2007-10-25 / News

Former archbishop urges dialogue between faiths

By Lindsey A. Clark

Fr. Kevin Lloyd greets his former employer, Lord George Carey at last Sunday night's talk. Photo by Lindsey Clark Fr. Kevin Lloyd greets his former employer, Lord George Carey at last Sunday night's talk. Photo by Lindsey Clark Area residents filled the pews of St. Matthew's Church Sunday night to hear Lord George Carey's interfaith dialogue on Christian and Muslim relations.

St. Matthew's own Fr. Kevin Lloyd previously worked with Lord Carey in England, giving Jamestown the privilege of a visit from this preeminent speaker and author. His speech, entitled "Bridges of Reconciliation," covered both historical and present Muslim religious topics. Lord Carey stressed in his speech the importance of gaining a better understanding of the world's second largest religion, the Muslim faith.

At 18 years old, Lord George Carey found himself in the Middle East serving his duties for the Royal Air Force. It was during this time, Carey said, that his interest in the Muslim religion began.

He was Archbishop of Canterbury from 1991 to 2002, during which he was active in interfaith work. He retired from that position in 2002 and became a life peer as Baron Carey of Clifton, in the city and county of Bristol. He is currently the Chancellor of the University of Gloucestershire and spends a large amount of time continuing his efforts for better relations with Muslims, asking for a deeper dialogue between the two faiths.

Carey quoted from Professor Samuel Huntington, a controversial American political scientist, who said, "Islam's borders are bloody and so are its innards. The fundamental problem for the West is not Islamic fundamentalism. It is Islam, a different civilization whose people are convinced of the superiority of their culture and are obsessed with the inferiority of their power." Lord Carey said he felt this was an example of the clash of cultures that could be mended by opening talks between the faiths. Carey pointed out that Muslim thought was influential to early religious beliefs. He indicated the painting by Raphael called "The School of Athens," an illustration of leading philosophers includes Averroes, a master of Islamic law. He is depicted along with such leading philosophers as Plato and Aristotle. Averroes has been described as the founding father of secular thought in Western Europe, Carey said.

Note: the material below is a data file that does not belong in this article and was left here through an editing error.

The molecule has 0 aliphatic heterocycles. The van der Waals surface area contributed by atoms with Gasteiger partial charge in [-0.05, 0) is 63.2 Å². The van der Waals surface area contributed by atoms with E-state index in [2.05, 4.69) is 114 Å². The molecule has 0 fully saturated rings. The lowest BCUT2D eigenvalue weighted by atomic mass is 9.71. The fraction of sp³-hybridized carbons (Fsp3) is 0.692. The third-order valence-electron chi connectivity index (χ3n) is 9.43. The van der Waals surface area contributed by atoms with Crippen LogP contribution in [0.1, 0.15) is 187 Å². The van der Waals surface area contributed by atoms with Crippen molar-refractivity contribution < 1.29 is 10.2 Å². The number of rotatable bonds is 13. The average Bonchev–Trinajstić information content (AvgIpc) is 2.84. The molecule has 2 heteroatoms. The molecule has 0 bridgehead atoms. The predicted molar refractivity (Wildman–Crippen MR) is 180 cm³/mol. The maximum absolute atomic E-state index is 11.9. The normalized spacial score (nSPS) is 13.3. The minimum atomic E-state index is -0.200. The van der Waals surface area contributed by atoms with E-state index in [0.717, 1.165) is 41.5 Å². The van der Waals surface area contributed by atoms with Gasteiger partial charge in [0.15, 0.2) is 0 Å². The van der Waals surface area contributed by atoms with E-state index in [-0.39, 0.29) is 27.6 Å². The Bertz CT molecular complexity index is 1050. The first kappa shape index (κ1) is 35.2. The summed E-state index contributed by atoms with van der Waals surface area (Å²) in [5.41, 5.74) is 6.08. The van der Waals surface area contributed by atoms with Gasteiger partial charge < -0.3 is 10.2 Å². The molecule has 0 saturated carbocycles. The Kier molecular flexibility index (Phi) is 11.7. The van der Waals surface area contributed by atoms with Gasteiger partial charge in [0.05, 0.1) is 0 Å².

Audience members had an opportunity to ask Lord Carey a few questions. One member of the audience asked for a comparison of what the Bible means to Christians, versus the Koran for Muslims. Carey explained that while Christians are more apt to use the Bible as a reference for a faithful life, the Koran is taken by Muslims as more of a definitive direction. Individual interpretations of the Koran can be attributed to violence that the West has witnessed, Lord Carey said. Sayyid Qutb is an individual whose work on Islamic fundamentalism contributed greatly to the negative modern perception of Muslims. He led the Egyptian Muslim Brotherhood in the 1950s and 60s and his ideas are thought to be those that would shape al Qaeda.

Lord Carey spoke of a lack of understanding between the Christians and Muslims. He asked that everyone seek to understand the Muslims, as they are not a religion devoted to terrorism. Carey said he feels people need to establish points of contact and not be afraid to talk to Muslims about other faiths. Lord Carey left the audience with the thought that Christians should be as equally proud and confident of their religion. It is in this way that people can open the lines of interfaith conversations in hopes of reconciling Christian and Muslim thought.

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